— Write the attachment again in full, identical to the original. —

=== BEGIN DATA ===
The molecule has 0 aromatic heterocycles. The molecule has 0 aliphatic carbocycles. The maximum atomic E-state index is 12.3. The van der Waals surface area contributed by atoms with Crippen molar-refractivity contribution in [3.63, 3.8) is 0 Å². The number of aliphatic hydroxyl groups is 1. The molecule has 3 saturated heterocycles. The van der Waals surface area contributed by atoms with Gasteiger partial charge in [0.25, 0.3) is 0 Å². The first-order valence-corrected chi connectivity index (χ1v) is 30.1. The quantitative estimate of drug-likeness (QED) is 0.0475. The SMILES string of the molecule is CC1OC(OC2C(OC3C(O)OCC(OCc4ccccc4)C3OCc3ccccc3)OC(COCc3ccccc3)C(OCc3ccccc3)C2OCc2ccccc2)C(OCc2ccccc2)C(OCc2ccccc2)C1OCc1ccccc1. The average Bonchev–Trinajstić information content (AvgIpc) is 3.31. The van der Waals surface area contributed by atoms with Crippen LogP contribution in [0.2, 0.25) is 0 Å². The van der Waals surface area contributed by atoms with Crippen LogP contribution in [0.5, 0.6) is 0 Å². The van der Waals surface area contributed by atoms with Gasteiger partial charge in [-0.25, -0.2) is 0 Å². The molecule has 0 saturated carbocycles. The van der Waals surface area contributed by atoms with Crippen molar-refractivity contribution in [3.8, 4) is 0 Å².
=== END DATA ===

The molecule has 0 aromatic heterocycles. The molecule has 0 aliphatic carbocycles. The maximum atomic E-state index is 12.3. The van der Waals surface area contributed by atoms with Crippen molar-refractivity contribution in [3.63, 3.8) is 0 Å². The number of aliphatic hydroxyl groups is 1. The molecule has 3 saturated heterocycles. The van der Waals surface area contributed by atoms with Gasteiger partial charge in [0.25, 0.3) is 0 Å². The first-order valence-corrected chi connectivity index (χ1v) is 30.1. The quantitative estimate of drug-likeness (QED) is 0.0475. The SMILES string of the molecule is CC1OC(OC2C(OC3C(O)OCC(OCc4ccccc4)C3OCc3ccccc3)OC(COCc3ccccc3)C(OCc3ccccc3)C2OCc2ccccc2)C(OCc2ccccc2)C(OCc2ccccc2)C1OCc1ccccc1. The average Bonchev–Trinajstić information content (AvgIpc) is 3.31. The van der Waals surface area contributed by atoms with Crippen LogP contribution in [0.2, 0.25) is 0 Å². The van der Waals surface area contributed by atoms with Crippen LogP contribution in [0.5, 0.6) is 0 Å². The van der Waals surface area contributed by atoms with Gasteiger partial charge in [-0.25, -0.2) is 0 Å². The molecule has 0 saturated carbocycles. The van der Waals surface area contributed by atoms with Crippen molar-refractivity contribution in [3.8, 4) is 0 Å².